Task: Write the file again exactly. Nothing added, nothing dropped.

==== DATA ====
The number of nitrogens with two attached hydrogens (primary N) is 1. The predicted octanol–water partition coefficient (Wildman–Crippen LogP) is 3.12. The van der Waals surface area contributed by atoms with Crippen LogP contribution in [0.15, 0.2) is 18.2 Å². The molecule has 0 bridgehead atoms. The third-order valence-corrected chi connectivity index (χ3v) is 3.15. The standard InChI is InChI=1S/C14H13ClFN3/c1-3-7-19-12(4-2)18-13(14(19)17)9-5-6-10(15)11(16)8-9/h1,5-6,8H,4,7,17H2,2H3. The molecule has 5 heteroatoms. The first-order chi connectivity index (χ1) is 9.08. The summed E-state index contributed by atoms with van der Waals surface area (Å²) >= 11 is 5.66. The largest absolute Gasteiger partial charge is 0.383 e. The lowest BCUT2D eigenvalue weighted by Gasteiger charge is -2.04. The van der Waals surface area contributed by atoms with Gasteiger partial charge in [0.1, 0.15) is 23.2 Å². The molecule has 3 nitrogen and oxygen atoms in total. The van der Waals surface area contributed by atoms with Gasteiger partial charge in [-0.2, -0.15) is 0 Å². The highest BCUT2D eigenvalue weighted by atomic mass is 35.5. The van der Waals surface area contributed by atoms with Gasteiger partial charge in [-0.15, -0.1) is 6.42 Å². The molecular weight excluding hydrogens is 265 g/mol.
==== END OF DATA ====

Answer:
The number of nitrogens with two attached hydrogens (primary N) is 1. The predicted octanol–water partition coefficient (Wildman–Crippen LogP) is 3.12. The van der Waals surface area contributed by atoms with Crippen LogP contribution in [0.15, 0.2) is 18.2 Å². The molecule has 0 bridgehead atoms. The third-order valence-corrected chi connectivity index (χ3v) is 3.15. The standard InChI is InChI=1S/C14H13ClFN3/c1-3-7-19-12(4-2)18-13(14(19)17)9-5-6-10(15)11(16)8-9/h1,5-6,8H,4,7,17H2,2H3. The molecule has 5 heteroatoms. The first-order chi connectivity index (χ1) is 9.08. The summed E-state index contributed by atoms with van der Waals surface area (Å²) >= 11 is 5.66. The largest absolute Gasteiger partial charge is 0.383 e. The lowest BCUT2D eigenvalue weighted by Gasteiger charge is -2.04. The van der Waals surface area contributed by atoms with Gasteiger partial charge in [0.1, 0.15) is 23.2 Å². The molecule has 3 nitrogen and oxygen atoms in total. The van der Waals surface area contributed by atoms with Gasteiger partial charge in [-0.2, -0.15) is 0 Å². The highest BCUT2D eigenvalue weighted by atomic mass is 35.5. The van der Waals surface area contributed by atoms with Gasteiger partial charge in [-0.15, -0.1) is 6.42 Å². The molecular weight excluding hydrogens is 265 g/mol.